Expertization

This discussion is an attempt to familiarize a person with the process of submitting stamps or postal history to expertizing services in the United States and to also discuss the reasons to have a stamp or postal history item certified.

This discussion focuses solely on submitting United States stamps and/or United States postal history.

For this discussion the terms expertizing and certifying are synonymous.

Why Expertize?

Simple. To ensure the item purchased is genuine.

Due to the value of philatelic items, the potential for persons to make a quick profit by selling fake, forged or altered stamps is a never ending story in philately.

Historically, there have always been faked or forged stamps. Either to make profit from unsuspecting collectors, or, in earlier times, to defraud the Postal Services, in particular, the United States Government via the United States Postal Service, of revenue for postal services.

With the inception of the internet and online stamp auction venues like eBay or online net price sales, the market for fraudulent sellers has increased.

As it is difficult to determine from a scanned image the subtle differences of many stamps to properly identify the issue, it is important to obtain a return privilege extension for certification purposes before any transaction is completed. The return privilege being necessary due to the turnaround times for certification from any of the expertizing services discussed below.

Not only is it difficult from a scanned image to properly identify a stamp, it is also difficult to determine if the stamp has been altered or repaired.

Alterations and repairs can be:

  1. Reperforations - perforating "blind perforations, reperforating straight edges, odd perforations to make the stamp appear to be a rare "unofficial" perforated variety, reperforating less expensive proofs to give the appearance of the higher catalog value regular issue or reperforating a large margin to "improve" the centering of the stamp.
  2. Regumming - to make the stamp appear to have original gum or to hide thins or repaired tears.
  3. Trimmed coils - trimming perforated stamps to make them appear to be a usually more expensive coil stamp.
  4. Faking grills.
  5. Repaired tears.
  6. Repaired thins.
  7. "Tying" stamps with thins or tears to covers to hide the flaws.
  8. Tying unusual stamp combinations on covers to increase the catalog value.
  9. Faking unusual or rare postmarks.
  10. Faking dated postmarks to have the appearance of a contemporary postmark or have the appearance of an "earliest known use" (EKU).
  11. Removing pen cancels and applying another higher catalog value postmark.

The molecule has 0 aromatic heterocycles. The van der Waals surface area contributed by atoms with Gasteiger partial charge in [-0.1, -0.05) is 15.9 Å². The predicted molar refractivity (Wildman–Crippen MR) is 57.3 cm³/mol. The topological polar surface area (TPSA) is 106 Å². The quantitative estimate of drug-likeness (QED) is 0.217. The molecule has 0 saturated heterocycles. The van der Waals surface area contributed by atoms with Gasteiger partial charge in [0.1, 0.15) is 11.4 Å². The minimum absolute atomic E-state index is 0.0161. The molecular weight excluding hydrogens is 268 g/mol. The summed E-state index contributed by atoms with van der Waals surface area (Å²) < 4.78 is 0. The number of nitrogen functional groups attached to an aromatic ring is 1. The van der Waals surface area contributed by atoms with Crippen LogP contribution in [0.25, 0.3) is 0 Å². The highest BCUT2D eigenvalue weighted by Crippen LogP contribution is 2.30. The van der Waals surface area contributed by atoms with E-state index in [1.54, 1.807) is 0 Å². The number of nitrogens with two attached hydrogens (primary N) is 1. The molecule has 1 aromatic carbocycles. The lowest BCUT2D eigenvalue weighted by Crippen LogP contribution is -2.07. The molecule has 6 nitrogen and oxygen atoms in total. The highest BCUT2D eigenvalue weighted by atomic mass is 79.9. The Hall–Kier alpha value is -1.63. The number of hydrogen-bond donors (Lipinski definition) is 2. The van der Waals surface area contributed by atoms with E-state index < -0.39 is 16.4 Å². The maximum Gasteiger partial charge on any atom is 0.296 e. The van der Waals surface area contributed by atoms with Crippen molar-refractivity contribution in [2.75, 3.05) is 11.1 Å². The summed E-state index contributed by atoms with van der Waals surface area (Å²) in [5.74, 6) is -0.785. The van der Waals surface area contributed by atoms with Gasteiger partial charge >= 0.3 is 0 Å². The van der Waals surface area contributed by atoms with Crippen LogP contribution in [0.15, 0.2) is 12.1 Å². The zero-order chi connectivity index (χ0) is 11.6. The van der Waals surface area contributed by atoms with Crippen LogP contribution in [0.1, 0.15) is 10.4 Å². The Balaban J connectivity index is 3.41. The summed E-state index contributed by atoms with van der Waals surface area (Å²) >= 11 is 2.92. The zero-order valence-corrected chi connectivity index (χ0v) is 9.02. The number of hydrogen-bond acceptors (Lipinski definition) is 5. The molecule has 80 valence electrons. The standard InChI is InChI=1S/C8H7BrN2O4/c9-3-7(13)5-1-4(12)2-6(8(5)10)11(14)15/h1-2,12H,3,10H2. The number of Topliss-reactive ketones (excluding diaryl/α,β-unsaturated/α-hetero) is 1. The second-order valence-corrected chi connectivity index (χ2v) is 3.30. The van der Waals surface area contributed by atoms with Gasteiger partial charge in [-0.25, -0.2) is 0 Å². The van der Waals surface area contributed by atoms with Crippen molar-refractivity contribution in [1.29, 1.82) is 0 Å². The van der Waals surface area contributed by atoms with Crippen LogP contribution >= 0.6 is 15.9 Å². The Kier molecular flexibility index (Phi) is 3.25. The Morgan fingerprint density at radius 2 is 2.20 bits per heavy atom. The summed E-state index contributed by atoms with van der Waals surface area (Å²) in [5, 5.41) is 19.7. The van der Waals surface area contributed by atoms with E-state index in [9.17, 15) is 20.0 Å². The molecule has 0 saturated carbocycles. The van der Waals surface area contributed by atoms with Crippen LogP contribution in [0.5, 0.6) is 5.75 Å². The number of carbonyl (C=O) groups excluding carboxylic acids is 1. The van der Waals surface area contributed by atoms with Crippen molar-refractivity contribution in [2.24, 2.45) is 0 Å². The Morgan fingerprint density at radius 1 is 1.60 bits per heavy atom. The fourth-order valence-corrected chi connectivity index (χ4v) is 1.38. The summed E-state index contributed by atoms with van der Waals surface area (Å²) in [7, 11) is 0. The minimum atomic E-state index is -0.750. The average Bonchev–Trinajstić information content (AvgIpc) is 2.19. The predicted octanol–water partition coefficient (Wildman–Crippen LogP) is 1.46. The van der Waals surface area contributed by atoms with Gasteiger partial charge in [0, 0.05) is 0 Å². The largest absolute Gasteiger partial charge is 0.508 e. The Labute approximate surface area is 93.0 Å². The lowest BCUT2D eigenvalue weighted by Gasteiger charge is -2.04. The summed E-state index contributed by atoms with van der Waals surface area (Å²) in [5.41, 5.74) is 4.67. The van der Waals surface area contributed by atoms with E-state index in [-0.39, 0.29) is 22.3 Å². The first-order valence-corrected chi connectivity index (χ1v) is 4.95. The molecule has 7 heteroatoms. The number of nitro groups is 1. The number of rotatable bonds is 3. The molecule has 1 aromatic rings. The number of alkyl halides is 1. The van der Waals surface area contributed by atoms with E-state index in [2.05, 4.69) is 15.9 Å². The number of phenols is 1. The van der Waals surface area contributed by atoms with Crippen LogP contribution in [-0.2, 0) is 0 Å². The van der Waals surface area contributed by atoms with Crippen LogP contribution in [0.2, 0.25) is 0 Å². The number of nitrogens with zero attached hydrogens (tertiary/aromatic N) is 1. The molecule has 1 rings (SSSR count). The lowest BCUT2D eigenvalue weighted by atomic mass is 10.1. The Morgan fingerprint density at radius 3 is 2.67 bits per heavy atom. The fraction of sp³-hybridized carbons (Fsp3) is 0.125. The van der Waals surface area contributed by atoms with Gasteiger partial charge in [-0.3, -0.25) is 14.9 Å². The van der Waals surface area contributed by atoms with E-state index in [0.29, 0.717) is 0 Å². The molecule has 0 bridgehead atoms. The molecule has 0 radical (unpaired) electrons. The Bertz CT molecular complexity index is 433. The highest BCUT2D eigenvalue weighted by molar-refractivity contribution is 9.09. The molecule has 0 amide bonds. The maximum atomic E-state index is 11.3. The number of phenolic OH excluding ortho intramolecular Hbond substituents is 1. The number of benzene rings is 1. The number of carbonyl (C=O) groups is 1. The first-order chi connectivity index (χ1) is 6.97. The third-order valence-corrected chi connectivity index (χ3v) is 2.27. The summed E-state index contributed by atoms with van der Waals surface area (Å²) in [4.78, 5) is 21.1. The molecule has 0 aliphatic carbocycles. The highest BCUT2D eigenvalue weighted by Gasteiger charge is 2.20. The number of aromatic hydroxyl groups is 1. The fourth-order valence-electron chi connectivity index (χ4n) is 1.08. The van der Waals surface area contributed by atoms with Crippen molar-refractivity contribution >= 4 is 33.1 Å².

12. Removing cancels to give the appearance of an unused stamp
  13. Cleaning or bleaching a stamp to give the appearance of an unused issue.
  14. Failing to disclose a hinged stamp by stating "never hinged (NH)" without providing a scan of the back of the stamp.
  15. And any other means you could think of.

Due to the difficulty of properly identifying a stamp from a scanned image or identifying undisclosed or hidden faults, a return privilege, from the seller of the item, should be agreed upon before purchasing any stamp. As the value or difficulty in properly identifying a stamp increases, the necessity of asking for and receiving a return privilege for certification purposes becomes almost a necessity depending upon your expertise.

I would suggest asking for a return privilege on any commonly altered stamp or any stamp that you do not have the necessary expertise to make an educated identification.

Oftentimes your best practice in purchasing stamps or postal history is to acquaint yourself with the seller. Ask questions. Ask for their Terms. A sample of "buyer friendly" seller terms can be viewed by clicking this link.
Or typing in the following URL in your browser: http://www.srail.com/terms.htm.
Try to get a comfort level with the seller.

The Expertizing Services.

There are four expertizing services located in the United States.       

The American Philatelic Expertizing Service.
100 Match Factory Place
Bellefonte, Pennsylvania 16823
Phone: 814-933-3803
APEX Director, Mercer Bristow, extension 205
APEX Coordinator, Krystal Harter, extension 206

The website for the American Philatelic Society is located by clicking this link
Or by typing in the following URL in your browser: http://stamps.org/

And a discussion by the APS "About Expertizing" can be found by by clicking this link
Or by typing in the following URL in your browser: http://stamps.org/Stamp-Authentication

The Philatelic Foundation.
70 West 40th Street
15th Floor
New York, NY 10018
Phone: 1-212-221-6555
Fax: 1-212-221-6208

The Philatelic Foundation's website can be accessed by clicking this link
Or by typing in the following URL in your browser: http://www.philatelicfoundation.org

The Professional Stamps Experts.
P.O. Box 6170
Newport Beach, CA 92658
Phone : (877) 782-6788
Fax : (949) 567-1187
email :  pse@psestamp.com


The website for the Professional Stamp Experts can be found by by clicking this link
Or by typing the following URL in your browser: http://www.psestamp.com/

        Philatelic Stamp Authentication and Grading, Inc.
        P.O. Box 37-2460
        Satellite Beach, Florida 32937-2460
        Phone: 305-345-9864

The website for Philatelic Stamp Authentication and Grading, Inc. can be found by by clicking this link
Or by typing the following URL in your browser: http://www.stampauthentication.com/